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I’m thrilled to have another fellow momma and blogger joining today to share about another topic that isn’t talked about enough and that can be very difficult for new moms: breastfeeding. And when that momma blogger writes one of my favorite design/lifestyle blogs, which Justina does, I get even more excited to share.

justina blakeney on breastfeeding | photo by jen lauren grant

Anyone who knows me or my blog knows that I like to talk about boobs. Ha! No but really, if boobs weren’t already a big part of my life before my little Ida was born, now they have truly become a protagonist. I don’t know what it’s like to breastfeed with small boobs, but I do know that having big boobs has been a real challenge. Issues ranging from finding nursing bras that fit to trying to maneuver both baby and boob (when for a while boob was about the same size as baby) was really tough. But I didn’t come all the way over here Oh Lovely Day  to complain, no ma’am. I’m here to share the wealth of knowledge that I have learned in these past seven months of nursing.

I think most women who have nursed will tell you that the beginning is really tough. It’s awkward, and mysterious (how much milk is she getting?), sometimes painful and ticklish and, well, just kind of weird. But just like all new things, practice makes perfect and after about three-four weeks of awkwardness, something clicks and it gets easier.
The Brest Friend was a HUGE help to me. I actually don’t know if I would have stuck with it if it weren’t for this handy little guy. It freed up one hand for me because I longer had to hold both Ida and my boob in place–now I just had to hold my boob. Having one hand free meant that I could type, which meant that I could work–which was huge.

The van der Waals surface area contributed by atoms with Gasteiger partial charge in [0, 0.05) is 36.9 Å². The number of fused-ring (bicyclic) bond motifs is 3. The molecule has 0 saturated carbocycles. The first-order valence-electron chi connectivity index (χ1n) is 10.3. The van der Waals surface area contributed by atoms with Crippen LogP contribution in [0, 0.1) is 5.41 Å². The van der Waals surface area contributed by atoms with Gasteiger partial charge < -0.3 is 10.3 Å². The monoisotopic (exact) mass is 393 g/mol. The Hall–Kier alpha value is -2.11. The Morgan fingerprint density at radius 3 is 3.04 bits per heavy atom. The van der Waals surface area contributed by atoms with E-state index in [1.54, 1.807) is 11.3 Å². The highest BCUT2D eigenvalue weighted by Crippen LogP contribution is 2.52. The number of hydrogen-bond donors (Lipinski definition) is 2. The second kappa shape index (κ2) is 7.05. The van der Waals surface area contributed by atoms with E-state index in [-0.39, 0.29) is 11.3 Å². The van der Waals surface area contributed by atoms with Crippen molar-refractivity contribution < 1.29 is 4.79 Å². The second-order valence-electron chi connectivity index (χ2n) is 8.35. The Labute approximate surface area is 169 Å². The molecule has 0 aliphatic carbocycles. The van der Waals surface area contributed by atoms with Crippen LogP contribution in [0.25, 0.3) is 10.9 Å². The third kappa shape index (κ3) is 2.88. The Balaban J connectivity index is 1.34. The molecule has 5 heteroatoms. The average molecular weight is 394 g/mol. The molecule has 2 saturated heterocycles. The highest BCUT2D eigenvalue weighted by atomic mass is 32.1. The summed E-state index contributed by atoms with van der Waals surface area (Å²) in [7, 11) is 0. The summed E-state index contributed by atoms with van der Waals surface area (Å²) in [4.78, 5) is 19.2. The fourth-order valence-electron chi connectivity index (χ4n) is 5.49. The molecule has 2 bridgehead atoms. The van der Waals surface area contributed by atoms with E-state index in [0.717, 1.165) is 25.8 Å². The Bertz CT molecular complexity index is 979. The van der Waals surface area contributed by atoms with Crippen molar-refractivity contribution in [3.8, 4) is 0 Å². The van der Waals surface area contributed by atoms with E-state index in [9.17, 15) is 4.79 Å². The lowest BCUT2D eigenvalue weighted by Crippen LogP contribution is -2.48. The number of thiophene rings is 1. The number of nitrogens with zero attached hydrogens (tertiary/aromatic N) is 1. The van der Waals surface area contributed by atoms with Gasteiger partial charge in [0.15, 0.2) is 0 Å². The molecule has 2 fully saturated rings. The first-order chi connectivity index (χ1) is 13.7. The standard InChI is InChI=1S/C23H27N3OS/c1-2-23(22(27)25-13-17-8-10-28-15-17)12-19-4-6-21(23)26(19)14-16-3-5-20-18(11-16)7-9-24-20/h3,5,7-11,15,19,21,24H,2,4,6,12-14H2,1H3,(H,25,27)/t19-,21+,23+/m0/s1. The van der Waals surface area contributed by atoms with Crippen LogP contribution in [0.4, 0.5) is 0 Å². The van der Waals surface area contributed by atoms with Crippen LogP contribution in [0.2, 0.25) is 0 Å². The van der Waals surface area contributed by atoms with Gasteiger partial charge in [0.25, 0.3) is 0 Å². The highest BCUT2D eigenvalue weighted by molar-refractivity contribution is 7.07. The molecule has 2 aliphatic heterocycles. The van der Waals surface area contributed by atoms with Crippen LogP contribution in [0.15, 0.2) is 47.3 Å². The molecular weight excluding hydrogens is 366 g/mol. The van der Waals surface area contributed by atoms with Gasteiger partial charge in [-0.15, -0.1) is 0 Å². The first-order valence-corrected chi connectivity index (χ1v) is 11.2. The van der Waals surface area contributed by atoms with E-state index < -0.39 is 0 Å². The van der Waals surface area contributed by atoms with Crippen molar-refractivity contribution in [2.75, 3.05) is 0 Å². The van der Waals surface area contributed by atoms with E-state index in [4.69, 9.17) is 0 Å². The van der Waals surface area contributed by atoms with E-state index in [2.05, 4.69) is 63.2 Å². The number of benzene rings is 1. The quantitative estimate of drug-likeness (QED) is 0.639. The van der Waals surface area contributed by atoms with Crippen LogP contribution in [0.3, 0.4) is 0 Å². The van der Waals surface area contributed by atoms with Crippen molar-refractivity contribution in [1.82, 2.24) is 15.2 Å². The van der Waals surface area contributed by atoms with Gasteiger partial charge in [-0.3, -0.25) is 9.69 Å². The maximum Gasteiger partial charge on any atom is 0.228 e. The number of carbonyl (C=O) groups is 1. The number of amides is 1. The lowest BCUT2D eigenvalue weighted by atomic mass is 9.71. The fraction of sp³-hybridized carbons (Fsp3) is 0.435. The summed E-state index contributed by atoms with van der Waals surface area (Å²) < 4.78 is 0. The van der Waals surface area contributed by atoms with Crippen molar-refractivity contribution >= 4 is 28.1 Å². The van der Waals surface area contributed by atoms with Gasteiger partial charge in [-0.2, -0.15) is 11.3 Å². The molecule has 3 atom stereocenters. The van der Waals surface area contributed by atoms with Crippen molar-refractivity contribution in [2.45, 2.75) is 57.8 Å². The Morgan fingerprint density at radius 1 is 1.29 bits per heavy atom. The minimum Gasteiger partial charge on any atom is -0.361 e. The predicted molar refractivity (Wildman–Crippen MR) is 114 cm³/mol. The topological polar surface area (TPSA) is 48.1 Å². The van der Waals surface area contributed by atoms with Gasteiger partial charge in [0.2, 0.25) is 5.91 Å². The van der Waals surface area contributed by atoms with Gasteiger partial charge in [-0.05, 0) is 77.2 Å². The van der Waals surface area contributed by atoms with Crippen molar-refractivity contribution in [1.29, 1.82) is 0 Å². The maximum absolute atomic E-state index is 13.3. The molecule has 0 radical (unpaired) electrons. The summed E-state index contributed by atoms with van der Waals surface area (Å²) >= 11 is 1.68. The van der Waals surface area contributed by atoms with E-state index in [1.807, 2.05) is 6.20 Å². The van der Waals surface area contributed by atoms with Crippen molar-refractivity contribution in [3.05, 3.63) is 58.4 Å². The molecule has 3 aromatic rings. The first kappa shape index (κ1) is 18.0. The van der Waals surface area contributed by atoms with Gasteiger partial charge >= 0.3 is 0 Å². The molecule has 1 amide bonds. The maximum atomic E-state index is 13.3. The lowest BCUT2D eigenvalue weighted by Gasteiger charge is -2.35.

Justina Blakeney on breastfeeding | photo by Shauna Nep

Next helpful thing for me was this pillow. I kept this (and still do) in the car in case I have feed Ida while we’re out and about. It’s really hard for me to manage without a pillow so this is great because it’s smaller and lightweight. It makes feeding her at cafes and restaurants not a total nightmare.

My favorite bras (or I should say my ONLY bras) I’ve been able to use the last seven months that provide any amount of support but that are good for breastfeeding are these. I have six of them–two in each color. Every single other bra that I have tried (and there are many) have totally pooped out on me–broken hooks in the back, give me quadraboob, have zero support or cut into my shoulders.

Now, seven months later we are in a rhythm.  I love that I can breast feed her–it’s so convenient, it provides instant comfort and connection and after dealing with supply issues at first, now we’re all good. It’s all good. I don’t know that I will miss it when we move onto other things (like I hear many women say)…but I am SO proud of both of us, every day that passes that she is sustained on my breast milk. It’s an incredible design–and I besides really loving my little Ida, I also really love good design.

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Thanks so much for sharing your story and tips, Justina!  Having had supply issues myself, and struggling with many of the same things I know I’ll be bookmarking and pinning Justina’s tips for the next time around.  Oh, and Justina is teaching an online Interior Styling class (which I’m taking and so excited about) so be sure to check that out, as well as her fabulous blog.  Oh, and she’s got a fantastic instagram feed too.

So, do any of you have a breastfeeding experience or tip to share?  What was your must-have breastfeeding item?

{photo credits} Top: Jen Lauren Grant of Birds of a Feather / Bottom: Shauna Nep

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